You probably didn’t expect that did you? Did you anticipate where that sentence was going?
It starts like a truism that we hear so often about money being the root of all evil, which I can relate to heartily.
How might money be the root of all opera?
Without money you will have a tough time doing a real opera. Orchestras are expensive, and even if you’re using a piano, hey, last time I checked, pianos are expensive. And that’s before we consider the musicians playing in those orchestras or on those pianos. If you’re doing Aida with elephants & spectacle, perhaps you can do it all through projections & CGI. That may be cheaper than real live pachyderms but still doesn’t come cheap.
Money comes up in the story.
The operas I’m seeing in 2020?
I just saw Wozzeck. The main character sings an aria in the first scene, “Wie arme leut”, which can be translated as “we the poor”, a sad manifesto.
In The Barber of Seville a rich count pursues a beautiful young girl whose guardian wants to marry her for her money. In the current wacky COC production we see that rich count throw wads of money at everyone and everything, including us in the audience at the final curtain.
Porgy and Bess, coming up on February 1st in the next Metropolitan Opera high definition broadcast concerns the poor and their lives in a small town.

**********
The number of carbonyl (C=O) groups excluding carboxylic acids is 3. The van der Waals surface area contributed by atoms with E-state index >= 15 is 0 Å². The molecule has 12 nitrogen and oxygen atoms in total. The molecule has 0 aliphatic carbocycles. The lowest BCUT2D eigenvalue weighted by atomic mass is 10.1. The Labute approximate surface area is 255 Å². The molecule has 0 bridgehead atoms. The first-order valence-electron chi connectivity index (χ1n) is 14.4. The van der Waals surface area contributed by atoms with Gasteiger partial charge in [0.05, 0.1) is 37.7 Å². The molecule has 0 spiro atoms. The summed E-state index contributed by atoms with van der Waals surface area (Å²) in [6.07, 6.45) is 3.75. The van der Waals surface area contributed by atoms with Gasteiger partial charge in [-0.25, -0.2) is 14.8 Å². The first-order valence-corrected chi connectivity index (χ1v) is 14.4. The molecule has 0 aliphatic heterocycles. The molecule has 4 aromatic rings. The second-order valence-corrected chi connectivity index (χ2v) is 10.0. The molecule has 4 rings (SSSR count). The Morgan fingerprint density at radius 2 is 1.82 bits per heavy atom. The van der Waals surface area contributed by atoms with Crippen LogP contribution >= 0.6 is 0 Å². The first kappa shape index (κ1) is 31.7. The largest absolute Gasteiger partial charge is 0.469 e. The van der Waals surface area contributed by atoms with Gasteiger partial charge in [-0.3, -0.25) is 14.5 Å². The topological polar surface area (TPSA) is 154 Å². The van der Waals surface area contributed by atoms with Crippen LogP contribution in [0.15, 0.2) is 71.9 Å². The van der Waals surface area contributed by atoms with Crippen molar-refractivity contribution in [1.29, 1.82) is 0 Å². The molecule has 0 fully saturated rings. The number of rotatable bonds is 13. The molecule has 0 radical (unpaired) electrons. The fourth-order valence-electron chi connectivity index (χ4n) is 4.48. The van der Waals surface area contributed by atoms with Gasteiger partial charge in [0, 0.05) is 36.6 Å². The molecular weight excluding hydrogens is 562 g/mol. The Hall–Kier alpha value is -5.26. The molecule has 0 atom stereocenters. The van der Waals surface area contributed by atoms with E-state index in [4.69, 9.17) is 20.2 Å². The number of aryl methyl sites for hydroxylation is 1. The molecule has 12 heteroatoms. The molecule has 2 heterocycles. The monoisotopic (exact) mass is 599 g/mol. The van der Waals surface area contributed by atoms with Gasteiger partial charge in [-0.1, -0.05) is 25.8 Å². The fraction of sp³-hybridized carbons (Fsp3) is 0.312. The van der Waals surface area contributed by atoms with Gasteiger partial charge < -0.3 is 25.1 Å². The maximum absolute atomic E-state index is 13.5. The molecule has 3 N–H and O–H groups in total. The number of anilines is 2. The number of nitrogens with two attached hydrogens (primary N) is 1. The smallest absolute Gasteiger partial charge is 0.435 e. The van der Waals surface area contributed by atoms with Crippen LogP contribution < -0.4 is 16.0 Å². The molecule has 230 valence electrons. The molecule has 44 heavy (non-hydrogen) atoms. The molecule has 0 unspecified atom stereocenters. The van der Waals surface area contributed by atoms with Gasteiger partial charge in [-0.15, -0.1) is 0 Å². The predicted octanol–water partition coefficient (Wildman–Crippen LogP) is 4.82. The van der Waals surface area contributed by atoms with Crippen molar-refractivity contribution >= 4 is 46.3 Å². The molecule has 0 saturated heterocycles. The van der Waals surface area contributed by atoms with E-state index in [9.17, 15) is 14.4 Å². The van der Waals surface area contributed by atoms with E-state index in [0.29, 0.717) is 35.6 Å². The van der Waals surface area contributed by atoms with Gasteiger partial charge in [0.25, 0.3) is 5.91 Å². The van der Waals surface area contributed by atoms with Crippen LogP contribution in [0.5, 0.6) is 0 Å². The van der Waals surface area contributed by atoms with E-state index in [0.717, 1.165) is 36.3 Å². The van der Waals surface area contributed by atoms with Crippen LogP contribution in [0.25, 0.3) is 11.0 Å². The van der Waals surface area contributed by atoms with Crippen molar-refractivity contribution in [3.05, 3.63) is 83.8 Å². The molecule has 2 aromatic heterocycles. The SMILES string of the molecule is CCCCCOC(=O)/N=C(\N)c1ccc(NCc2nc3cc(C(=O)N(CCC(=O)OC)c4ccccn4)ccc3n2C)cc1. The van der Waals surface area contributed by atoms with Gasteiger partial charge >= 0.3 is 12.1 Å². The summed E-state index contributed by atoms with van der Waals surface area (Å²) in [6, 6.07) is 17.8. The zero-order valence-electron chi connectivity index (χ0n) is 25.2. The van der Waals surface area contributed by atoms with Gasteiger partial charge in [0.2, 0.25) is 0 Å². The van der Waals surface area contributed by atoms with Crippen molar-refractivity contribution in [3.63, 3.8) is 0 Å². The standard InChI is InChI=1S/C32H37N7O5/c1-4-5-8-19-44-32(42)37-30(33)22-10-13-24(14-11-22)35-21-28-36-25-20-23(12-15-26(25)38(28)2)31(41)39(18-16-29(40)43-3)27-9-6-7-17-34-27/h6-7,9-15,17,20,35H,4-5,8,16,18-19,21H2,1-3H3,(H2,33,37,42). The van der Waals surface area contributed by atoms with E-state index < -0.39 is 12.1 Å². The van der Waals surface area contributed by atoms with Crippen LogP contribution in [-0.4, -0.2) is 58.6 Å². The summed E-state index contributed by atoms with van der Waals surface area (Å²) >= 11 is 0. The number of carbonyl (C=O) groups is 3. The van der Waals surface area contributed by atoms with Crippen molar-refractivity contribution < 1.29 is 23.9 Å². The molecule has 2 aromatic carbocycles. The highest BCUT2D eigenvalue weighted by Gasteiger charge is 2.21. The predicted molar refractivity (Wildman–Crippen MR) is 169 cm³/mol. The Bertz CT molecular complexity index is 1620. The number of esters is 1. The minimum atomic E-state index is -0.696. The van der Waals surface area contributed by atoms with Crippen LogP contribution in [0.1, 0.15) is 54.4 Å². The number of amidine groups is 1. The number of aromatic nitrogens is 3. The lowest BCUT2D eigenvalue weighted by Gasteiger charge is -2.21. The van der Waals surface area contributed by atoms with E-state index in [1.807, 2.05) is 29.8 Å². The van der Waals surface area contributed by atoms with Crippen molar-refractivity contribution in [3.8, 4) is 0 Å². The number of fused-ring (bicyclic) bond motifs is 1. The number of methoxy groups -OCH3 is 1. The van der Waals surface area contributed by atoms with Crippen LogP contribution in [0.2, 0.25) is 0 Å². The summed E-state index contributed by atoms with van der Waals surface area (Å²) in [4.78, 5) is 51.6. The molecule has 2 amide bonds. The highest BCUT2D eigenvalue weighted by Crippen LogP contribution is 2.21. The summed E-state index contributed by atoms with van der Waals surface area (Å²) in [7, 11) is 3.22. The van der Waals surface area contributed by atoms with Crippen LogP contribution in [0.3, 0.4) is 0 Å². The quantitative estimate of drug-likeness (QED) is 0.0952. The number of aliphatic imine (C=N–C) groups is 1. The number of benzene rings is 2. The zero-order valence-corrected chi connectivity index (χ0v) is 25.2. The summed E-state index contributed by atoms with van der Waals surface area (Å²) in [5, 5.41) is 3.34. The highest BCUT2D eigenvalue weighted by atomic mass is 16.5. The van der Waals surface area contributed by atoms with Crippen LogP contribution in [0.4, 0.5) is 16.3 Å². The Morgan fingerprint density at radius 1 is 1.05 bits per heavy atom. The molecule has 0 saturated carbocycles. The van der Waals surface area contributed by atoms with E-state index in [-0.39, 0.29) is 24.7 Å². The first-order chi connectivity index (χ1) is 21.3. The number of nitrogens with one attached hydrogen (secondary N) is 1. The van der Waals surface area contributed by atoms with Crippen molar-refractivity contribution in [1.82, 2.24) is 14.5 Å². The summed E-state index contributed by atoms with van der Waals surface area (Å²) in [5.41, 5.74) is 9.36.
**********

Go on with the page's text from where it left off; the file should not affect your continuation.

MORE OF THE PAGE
Hansel and Gretel is a story driven by poverty, the poor kids in the forest (or in the modernized versionJoel Ivany and the COC will offer, in the city) are starving. A witch tempts them with sweets.
It’s amazing considering how few operas concern actual poverty, that I’m having this interesting run (admittedly by choice). As the entertainment for middle class viewers aspiring to something better in the 19th century, as the medium for princes to assert their power in allegories of divine right or pageants of military might, one would see the bourgeois or kings & princes, princesses & goddesses.
Real people were left out of the mix. But more recently? At the end of the 19th century it’s front & centre in La bohème or in Madama Butterfly. In a scene of Debussy’s Pelléas et Mélisande we actually see homeless people sheltering silently in a cave. In Amahl & the Night Visitors, Menotti’s TV opera from the 1950s, we see a poor boy & his mother meet the 3 Kings en route to their rendezvous with Jesus. But those are the exception to the rule.
More typically we’ll see the pomp & majesty of triumphal marches such as what we get in Aida (upcoming from the COC in their spring season).
Even so, I suppose for drama to be human at all it must touch on the realities of the human condition, whether it’s in the surfeit or the shortage of the silver.
Am I foolish to suggest that someone needs to write more operas reflecting current realities? Or do audiences prefer to hide away from the truth, watching pure escapism instead?